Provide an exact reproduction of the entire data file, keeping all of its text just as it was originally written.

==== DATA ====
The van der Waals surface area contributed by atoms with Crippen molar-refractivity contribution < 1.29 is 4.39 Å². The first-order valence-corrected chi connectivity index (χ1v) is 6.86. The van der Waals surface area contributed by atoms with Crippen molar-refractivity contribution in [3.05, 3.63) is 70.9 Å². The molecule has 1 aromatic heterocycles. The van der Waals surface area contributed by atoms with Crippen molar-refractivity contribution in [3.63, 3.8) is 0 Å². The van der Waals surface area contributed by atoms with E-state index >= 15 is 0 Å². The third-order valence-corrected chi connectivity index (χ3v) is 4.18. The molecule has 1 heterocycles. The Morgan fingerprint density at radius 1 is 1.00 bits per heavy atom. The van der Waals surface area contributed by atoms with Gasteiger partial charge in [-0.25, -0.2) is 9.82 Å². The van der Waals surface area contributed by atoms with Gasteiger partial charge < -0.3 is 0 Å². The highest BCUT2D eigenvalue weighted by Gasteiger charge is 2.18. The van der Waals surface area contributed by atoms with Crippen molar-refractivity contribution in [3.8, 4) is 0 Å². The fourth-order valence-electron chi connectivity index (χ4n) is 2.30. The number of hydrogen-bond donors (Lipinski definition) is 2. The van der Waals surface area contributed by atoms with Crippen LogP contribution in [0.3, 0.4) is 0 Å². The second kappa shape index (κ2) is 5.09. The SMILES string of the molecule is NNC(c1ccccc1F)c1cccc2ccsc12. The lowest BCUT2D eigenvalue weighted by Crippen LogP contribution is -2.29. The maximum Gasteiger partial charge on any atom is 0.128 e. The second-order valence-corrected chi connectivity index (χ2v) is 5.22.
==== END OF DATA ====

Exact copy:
The van der Waals surface area contributed by atoms with Crippen molar-refractivity contribution < 1.29 is 4.39 Å². The first-order valence-corrected chi connectivity index (χ1v) is 6.86. The van der Waals surface area contributed by atoms with Crippen molar-refractivity contribution in [3.05, 3.63) is 70.9 Å². The molecule has 1 aromatic heterocycles. The van der Waals surface area contributed by atoms with Crippen molar-refractivity contribution in [3.63, 3.8) is 0 Å². The van der Waals surface area contributed by atoms with E-state index >= 15 is 0 Å². The third-order valence-corrected chi connectivity index (χ3v) is 4.18. The molecule has 1 heterocycles. The Morgan fingerprint density at radius 1 is 1.00 bits per heavy atom. The van der Waals surface area contributed by atoms with Gasteiger partial charge in [-0.25, -0.2) is 9.82 Å². The van der Waals surface area contributed by atoms with Gasteiger partial charge < -0.3 is 0 Å². The highest BCUT2D eigenvalue weighted by Gasteiger charge is 2.18. The van der Waals surface area contributed by atoms with Crippen molar-refractivity contribution in [3.8, 4) is 0 Å². The fourth-order valence-electron chi connectivity index (χ4n) is 2.30. The number of hydrogen-bond donors (Lipinski definition) is 2. The van der Waals surface area contributed by atoms with Crippen LogP contribution in [0.3, 0.4) is 0 Å². The second kappa shape index (κ2) is 5.09. The SMILES string of the molecule is NNC(c1ccccc1F)c1cccc2ccsc12. The lowest BCUT2D eigenvalue weighted by Crippen LogP contribution is -2.29. The maximum Gasteiger partial charge on any atom is 0.128 e. The second-order valence-corrected chi connectivity index (χ2v) is 5.22.